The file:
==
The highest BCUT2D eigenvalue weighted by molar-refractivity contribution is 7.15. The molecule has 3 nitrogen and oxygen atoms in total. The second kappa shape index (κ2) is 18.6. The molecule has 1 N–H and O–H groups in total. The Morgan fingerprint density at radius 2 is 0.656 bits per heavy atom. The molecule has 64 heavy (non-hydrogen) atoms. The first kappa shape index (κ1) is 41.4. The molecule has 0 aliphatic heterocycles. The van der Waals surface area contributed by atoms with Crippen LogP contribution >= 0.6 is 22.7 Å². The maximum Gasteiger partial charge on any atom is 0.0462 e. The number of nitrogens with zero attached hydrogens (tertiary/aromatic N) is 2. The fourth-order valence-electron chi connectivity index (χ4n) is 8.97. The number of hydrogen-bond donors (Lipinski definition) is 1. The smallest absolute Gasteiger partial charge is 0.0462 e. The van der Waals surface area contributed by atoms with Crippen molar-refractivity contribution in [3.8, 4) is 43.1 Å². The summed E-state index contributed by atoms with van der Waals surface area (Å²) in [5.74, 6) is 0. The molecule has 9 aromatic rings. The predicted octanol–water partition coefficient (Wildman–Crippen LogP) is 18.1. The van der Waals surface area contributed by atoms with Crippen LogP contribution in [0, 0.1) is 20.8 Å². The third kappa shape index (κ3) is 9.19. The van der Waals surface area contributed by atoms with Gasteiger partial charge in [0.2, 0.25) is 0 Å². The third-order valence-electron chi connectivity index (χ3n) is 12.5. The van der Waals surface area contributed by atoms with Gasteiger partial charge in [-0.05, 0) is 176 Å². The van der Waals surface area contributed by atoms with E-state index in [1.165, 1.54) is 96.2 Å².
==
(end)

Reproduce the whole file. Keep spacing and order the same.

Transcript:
The highest BCUT2D eigenvalue weighted by molar-refractivity contribution is 7.15. The molecule has 3 nitrogen and oxygen atoms in total. The second kappa shape index (κ2) is 18.6. The molecule has 1 N–H and O–H groups in total. The Morgan fingerprint density at radius 2 is 0.656 bits per heavy atom. The molecule has 64 heavy (non-hydrogen) atoms. The first kappa shape index (κ1) is 41.4. The molecule has 0 aliphatic heterocycles. The van der Waals surface area contributed by atoms with Crippen LogP contribution >= 0.6 is 22.7 Å². The maximum Gasteiger partial charge on any atom is 0.0462 e. The number of nitrogens with zero attached hydrogens (tertiary/aromatic N) is 2. The fourth-order valence-electron chi connectivity index (χ4n) is 8.97. The number of hydrogen-bond donors (Lipinski definition) is 1. The smallest absolute Gasteiger partial charge is 0.0462 e. The van der Waals surface area contributed by atoms with Crippen molar-refractivity contribution in [3.8, 4) is 43.1 Å². The summed E-state index contributed by atoms with van der Waals surface area (Å²) in [5.74, 6) is 0. The molecule has 9 aromatic rings. The predicted octanol–water partition coefficient (Wildman–Crippen LogP) is 18.1. The van der Waals surface area contributed by atoms with Crippen LogP contribution in [0, 0.1) is 20.8 Å². The third kappa shape index (κ3) is 9.19. The van der Waals surface area contributed by atoms with Gasteiger partial charge in [0.2, 0.25) is 0 Å². The third-order valence-electron chi connectivity index (χ3n) is 12.5. The van der Waals surface area contributed by atoms with Gasteiger partial charge in [-0.05, 0) is 176 Å². The van der Waals surface area contributed by atoms with E-state index in [1.165, 1.54) is 96.2 Å².